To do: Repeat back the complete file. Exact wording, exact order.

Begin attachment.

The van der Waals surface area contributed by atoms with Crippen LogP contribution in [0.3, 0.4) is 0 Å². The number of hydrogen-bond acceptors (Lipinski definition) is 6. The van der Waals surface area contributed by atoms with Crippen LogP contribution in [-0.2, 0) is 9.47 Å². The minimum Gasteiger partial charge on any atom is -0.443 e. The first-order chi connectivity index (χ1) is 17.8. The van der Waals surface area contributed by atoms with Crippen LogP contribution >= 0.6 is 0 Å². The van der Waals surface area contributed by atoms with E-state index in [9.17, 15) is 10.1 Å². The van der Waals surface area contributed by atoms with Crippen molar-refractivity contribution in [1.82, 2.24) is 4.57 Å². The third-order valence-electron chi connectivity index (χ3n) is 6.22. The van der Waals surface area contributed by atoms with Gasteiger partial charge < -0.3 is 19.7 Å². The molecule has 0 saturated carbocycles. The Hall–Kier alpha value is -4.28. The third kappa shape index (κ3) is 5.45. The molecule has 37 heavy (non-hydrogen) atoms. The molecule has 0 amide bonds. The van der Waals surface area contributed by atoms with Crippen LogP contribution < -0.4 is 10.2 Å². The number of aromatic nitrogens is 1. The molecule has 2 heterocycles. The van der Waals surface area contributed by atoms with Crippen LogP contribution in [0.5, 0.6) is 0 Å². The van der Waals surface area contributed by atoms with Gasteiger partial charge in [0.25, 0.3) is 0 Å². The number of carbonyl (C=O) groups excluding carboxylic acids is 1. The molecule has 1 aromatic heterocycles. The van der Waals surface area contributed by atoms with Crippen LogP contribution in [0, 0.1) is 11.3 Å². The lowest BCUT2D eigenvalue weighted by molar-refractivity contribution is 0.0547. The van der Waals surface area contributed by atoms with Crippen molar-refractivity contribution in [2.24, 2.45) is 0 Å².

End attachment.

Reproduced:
The van der Waals surface area contributed by atoms with Crippen LogP contribution in [0.3, 0.4) is 0 Å². The number of hydrogen-bond acceptors (Lipinski definition) is 6. The van der Waals surface area contributed by atoms with Crippen LogP contribution in [-0.2, 0) is 9.47 Å². The minimum Gasteiger partial charge on any atom is -0.443 e. The first-order chi connectivity index (χ1) is 17.8. The van der Waals surface area contributed by atoms with Crippen LogP contribution >= 0.6 is 0 Å². The van der Waals surface area contributed by atoms with E-state index in [9.17, 15) is 10.1 Å². The van der Waals surface area contributed by atoms with Crippen molar-refractivity contribution in [1.82, 2.24) is 4.57 Å². The third-order valence-electron chi connectivity index (χ3n) is 6.22. The van der Waals surface area contributed by atoms with Gasteiger partial charge < -0.3 is 19.7 Å². The molecule has 0 saturated carbocycles. The Hall–Kier alpha value is -4.28. The third kappa shape index (κ3) is 5.45. The molecule has 37 heavy (non-hydrogen) atoms. The molecule has 0 amide bonds. The van der Waals surface area contributed by atoms with Crippen LogP contribution < -0.4 is 10.2 Å². The number of aromatic nitrogens is 1. The molecule has 2 heterocycles. The van der Waals surface area contributed by atoms with Crippen LogP contribution in [0.5, 0.6) is 0 Å². The van der Waals surface area contributed by atoms with Gasteiger partial charge in [0.25, 0.3) is 0 Å². The number of carbonyl (C=O) groups excluding carboxylic acids is 1. The molecule has 1 aromatic heterocycles. The van der Waals surface area contributed by atoms with Crippen LogP contribution in [0, 0.1) is 11.3 Å². The lowest BCUT2D eigenvalue weighted by molar-refractivity contribution is 0.0547. The van der Waals surface area contributed by atoms with Crippen molar-refractivity contribution in [2.24, 2.45) is 0 Å².